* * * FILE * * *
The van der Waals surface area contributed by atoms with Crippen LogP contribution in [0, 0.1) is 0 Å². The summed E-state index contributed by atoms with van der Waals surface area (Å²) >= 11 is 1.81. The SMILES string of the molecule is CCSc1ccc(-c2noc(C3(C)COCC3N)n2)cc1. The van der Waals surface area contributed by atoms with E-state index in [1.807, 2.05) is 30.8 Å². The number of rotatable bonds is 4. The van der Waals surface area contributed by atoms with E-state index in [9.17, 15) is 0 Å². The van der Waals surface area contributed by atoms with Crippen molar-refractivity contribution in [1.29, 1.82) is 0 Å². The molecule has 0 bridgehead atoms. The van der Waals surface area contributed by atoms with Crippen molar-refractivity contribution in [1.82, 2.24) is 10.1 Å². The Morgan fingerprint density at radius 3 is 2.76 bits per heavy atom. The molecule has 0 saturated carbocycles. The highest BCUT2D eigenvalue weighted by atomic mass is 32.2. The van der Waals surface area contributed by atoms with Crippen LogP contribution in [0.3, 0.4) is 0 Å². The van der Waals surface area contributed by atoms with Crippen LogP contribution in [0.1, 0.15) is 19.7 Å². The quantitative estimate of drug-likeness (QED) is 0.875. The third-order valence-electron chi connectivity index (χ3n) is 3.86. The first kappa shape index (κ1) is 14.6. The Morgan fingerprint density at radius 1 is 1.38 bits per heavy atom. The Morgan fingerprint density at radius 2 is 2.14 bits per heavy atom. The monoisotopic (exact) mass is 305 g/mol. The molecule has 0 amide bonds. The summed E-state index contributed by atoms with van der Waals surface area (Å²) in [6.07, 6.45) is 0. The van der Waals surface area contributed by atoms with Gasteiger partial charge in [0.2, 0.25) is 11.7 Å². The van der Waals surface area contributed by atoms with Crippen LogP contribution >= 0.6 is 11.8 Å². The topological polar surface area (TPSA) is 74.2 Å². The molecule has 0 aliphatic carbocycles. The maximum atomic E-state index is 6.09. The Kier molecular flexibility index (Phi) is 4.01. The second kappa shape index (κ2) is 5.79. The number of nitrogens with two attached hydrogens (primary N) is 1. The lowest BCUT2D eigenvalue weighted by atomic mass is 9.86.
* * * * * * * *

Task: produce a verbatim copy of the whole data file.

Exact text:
The van der Waals surface area contributed by atoms with Crippen LogP contribution in [0, 0.1) is 0 Å². The summed E-state index contributed by atoms with van der Waals surface area (Å²) >= 11 is 1.81. The SMILES string of the molecule is CCSc1ccc(-c2noc(C3(C)COCC3N)n2)cc1. The van der Waals surface area contributed by atoms with E-state index in [1.807, 2.05) is 30.8 Å². The number of rotatable bonds is 4. The van der Waals surface area contributed by atoms with E-state index in [9.17, 15) is 0 Å². The van der Waals surface area contributed by atoms with Crippen molar-refractivity contribution in [1.29, 1.82) is 0 Å². The molecule has 0 bridgehead atoms. The van der Waals surface area contributed by atoms with Crippen molar-refractivity contribution in [1.82, 2.24) is 10.1 Å². The Morgan fingerprint density at radius 3 is 2.76 bits per heavy atom. The molecule has 0 saturated carbocycles. The highest BCUT2D eigenvalue weighted by atomic mass is 32.2. The van der Waals surface area contributed by atoms with Crippen LogP contribution in [0.3, 0.4) is 0 Å². The van der Waals surface area contributed by atoms with Crippen LogP contribution in [0.1, 0.15) is 19.7 Å². The quantitative estimate of drug-likeness (QED) is 0.875. The third-order valence-electron chi connectivity index (χ3n) is 3.86. The first kappa shape index (κ1) is 14.6. The Morgan fingerprint density at radius 1 is 1.38 bits per heavy atom. The Morgan fingerprint density at radius 2 is 2.14 bits per heavy atom. The monoisotopic (exact) mass is 305 g/mol. The molecule has 0 amide bonds. The summed E-state index contributed by atoms with van der Waals surface area (Å²) in [6.07, 6.45) is 0. The van der Waals surface area contributed by atoms with Gasteiger partial charge in [0.2, 0.25) is 11.7 Å². The van der Waals surface area contributed by atoms with Crippen LogP contribution >= 0.6 is 11.8 Å². The topological polar surface area (TPSA) is 74.2 Å². The molecule has 0 aliphatic carbocycles. The maximum atomic E-state index is 6.09. The Kier molecular flexibility index (Phi) is 4.01. The second kappa shape index (κ2) is 5.79. The number of nitrogens with two attached hydrogens (primary N) is 1. The lowest BCUT2D eigenvalue weighted by atomic mass is 9.86.